Enough said

Published on January 14th, 2013


Choose whom you honour

Humra Quraishi wonders why we’re not talking more about the young man who stood by the Delhi gang rape victim. We’re choosing, instead, to focus on rubbish statements by politicians.

For three consecutive weeks, I have been writing on rapes and its offshoots, but there’s little else in focus even now. Pushed aside for the moment are corruption scams and scandals, together with those men who were crying themselves hoarse over black money that others have stashed away. Anna Hazare has been quiet for a long time, and so have his key associates.

In the midst of this, those who are opening their mouths are speaking plain rubbish. The Samajwadi Party’s Mumbai man Abu Azmi wants the young generation to not have boyfriends and girlfriends, and he thinks couples should not step out at night. I wish Abu Azmi would try imposing his ideas on his son and actress daughter-in-law Ayesha Takia. Jumping into the fray are others, so-called leaders from various regions, proclaiming that women should don overcoats and be fully covered at all times! No more jeans and short tops! As per these men, women should be coy, dressed in saris, tending to their homes, submitting to their husbands’ never-ending demands, and doing little else.

What is noteworthy is that politicians of the capital city seem to have matured. Maybe they have been around for far too long to be reckless in their statements. Or because they have sensed the mood of the masses and cannot afford to add to the growing unrest. Whatever the reason, politicians here have not much contributed to these rubbish thoughts by their counterparts elsewhere. There was no overreaction even to Shashi Tharoor’s suggestion – that if the parents okayed it, the rape victim’s name be made official for an anti-rape law to be named after her – and it was recognised to be an earnest statement, not a malicious one.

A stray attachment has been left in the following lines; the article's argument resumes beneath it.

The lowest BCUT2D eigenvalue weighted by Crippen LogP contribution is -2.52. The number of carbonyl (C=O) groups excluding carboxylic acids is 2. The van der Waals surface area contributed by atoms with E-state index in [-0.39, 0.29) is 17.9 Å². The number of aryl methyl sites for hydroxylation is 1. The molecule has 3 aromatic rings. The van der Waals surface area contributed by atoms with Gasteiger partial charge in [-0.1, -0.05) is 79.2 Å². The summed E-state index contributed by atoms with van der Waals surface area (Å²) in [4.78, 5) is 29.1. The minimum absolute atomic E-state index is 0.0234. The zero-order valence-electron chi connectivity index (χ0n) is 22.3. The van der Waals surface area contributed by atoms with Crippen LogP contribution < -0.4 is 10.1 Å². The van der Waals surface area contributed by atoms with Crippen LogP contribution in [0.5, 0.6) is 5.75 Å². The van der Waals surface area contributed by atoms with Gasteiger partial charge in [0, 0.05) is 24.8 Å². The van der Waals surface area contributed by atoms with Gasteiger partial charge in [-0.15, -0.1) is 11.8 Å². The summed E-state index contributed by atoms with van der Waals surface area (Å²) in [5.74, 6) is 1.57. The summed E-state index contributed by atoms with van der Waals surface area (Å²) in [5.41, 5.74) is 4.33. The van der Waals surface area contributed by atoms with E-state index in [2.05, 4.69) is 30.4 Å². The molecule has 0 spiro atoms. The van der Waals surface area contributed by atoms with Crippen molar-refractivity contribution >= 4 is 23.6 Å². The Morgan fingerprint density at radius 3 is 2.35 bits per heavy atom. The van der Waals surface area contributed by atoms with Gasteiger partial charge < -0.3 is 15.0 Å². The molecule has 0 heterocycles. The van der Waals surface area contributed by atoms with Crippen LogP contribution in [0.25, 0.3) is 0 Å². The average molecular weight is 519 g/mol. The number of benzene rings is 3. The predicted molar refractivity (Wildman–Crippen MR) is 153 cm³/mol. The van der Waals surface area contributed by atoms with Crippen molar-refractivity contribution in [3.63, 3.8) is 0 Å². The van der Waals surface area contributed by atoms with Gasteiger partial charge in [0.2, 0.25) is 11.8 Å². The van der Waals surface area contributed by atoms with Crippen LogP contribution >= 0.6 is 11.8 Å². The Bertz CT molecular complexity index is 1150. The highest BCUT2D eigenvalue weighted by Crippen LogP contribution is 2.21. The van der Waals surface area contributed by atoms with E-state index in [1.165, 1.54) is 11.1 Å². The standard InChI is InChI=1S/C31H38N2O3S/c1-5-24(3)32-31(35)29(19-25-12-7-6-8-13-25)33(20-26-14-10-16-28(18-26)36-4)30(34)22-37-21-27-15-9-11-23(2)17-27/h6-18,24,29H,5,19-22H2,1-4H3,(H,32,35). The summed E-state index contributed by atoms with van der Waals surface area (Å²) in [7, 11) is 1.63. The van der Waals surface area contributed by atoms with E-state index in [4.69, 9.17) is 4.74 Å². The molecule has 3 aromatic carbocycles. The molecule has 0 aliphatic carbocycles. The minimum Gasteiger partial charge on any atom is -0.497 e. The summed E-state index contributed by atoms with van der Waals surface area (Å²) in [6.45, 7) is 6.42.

This one gang rape has opened the clichéd Pandora’s Box. Women are not just hitting  out, they are also trying to connect. But we cannot lose sight of the young man, the victim’s friend, who not just stood by her, trying to save her from the rapists, but even now has the courage to refute the police’s theories, after fearlessly declaring that the cops were not there in time to rescue the girl.

It isn’t easy to go against the establishment, especially the police and the very machinery at their command. But this young man has done exactly that, at a time when he has suffered tremendously after battling the rapists and getting injured in the process, then losing his steady friend.

If any attention is to be paid to anyone’s statements, it should be this young man’s. If anybody is to be honoured, it should be him.

Humra Quraishi is a senior political journaliast. She is the author of Kashmir: The Untold Story and co-author of Simply Khushwant.

(Picture courtesy telegraph.co.uk)


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